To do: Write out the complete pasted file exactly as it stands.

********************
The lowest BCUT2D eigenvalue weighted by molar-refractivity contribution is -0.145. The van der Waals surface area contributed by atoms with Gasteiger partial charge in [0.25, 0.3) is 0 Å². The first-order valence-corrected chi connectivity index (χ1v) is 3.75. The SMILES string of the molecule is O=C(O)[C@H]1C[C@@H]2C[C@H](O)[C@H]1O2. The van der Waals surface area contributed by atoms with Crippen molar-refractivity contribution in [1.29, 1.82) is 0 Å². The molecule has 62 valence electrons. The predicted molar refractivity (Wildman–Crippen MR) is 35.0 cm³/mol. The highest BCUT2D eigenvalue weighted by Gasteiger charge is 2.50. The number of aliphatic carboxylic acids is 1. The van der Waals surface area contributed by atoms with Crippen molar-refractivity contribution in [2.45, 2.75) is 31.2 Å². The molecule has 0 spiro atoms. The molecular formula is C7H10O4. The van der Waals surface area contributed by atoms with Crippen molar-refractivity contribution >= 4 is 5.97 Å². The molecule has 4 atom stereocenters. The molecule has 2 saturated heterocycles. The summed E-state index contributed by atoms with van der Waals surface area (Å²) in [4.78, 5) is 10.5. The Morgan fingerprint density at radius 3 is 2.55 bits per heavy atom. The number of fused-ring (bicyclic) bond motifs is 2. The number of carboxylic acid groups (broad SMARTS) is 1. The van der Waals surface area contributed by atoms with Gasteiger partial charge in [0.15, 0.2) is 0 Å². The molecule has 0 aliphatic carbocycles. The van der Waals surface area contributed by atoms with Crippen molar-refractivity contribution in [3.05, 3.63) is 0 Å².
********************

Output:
The lowest BCUT2D eigenvalue weighted by molar-refractivity contribution is -0.145. The van der Waals surface area contributed by atoms with Gasteiger partial charge in [0.25, 0.3) is 0 Å². The first-order valence-corrected chi connectivity index (χ1v) is 3.75. The SMILES string of the molecule is O=C(O)[C@H]1C[C@@H]2C[C@H](O)[C@H]1O2. The van der Waals surface area contributed by atoms with Crippen molar-refractivity contribution in [1.29, 1.82) is 0 Å². The molecule has 62 valence electrons. The predicted molar refractivity (Wildman–Crippen MR) is 35.0 cm³/mol. The highest BCUT2D eigenvalue weighted by Gasteiger charge is 2.50. The number of aliphatic carboxylic acids is 1. The van der Waals surface area contributed by atoms with Crippen molar-refractivity contribution in [2.45, 2.75) is 31.2 Å². The molecule has 0 spiro atoms. The molecular formula is C7H10O4. The van der Waals surface area contributed by atoms with Crippen molar-refractivity contribution >= 4 is 5.97 Å². The molecule has 4 atom stereocenters. The molecule has 2 saturated heterocycles. The summed E-state index contributed by atoms with van der Waals surface area (Å²) in [4.78, 5) is 10.5. The Morgan fingerprint density at radius 3 is 2.55 bits per heavy atom. The number of fused-ring (bicyclic) bond motifs is 2. The number of carboxylic acid groups (broad SMARTS) is 1. The van der Waals surface area contributed by atoms with Gasteiger partial charge in [0.15, 0.2) is 0 Å². The molecule has 0 aliphatic carbocycles. The van der Waals surface area contributed by atoms with Crippen molar-refractivity contribution in [3.05, 3.63) is 0 Å².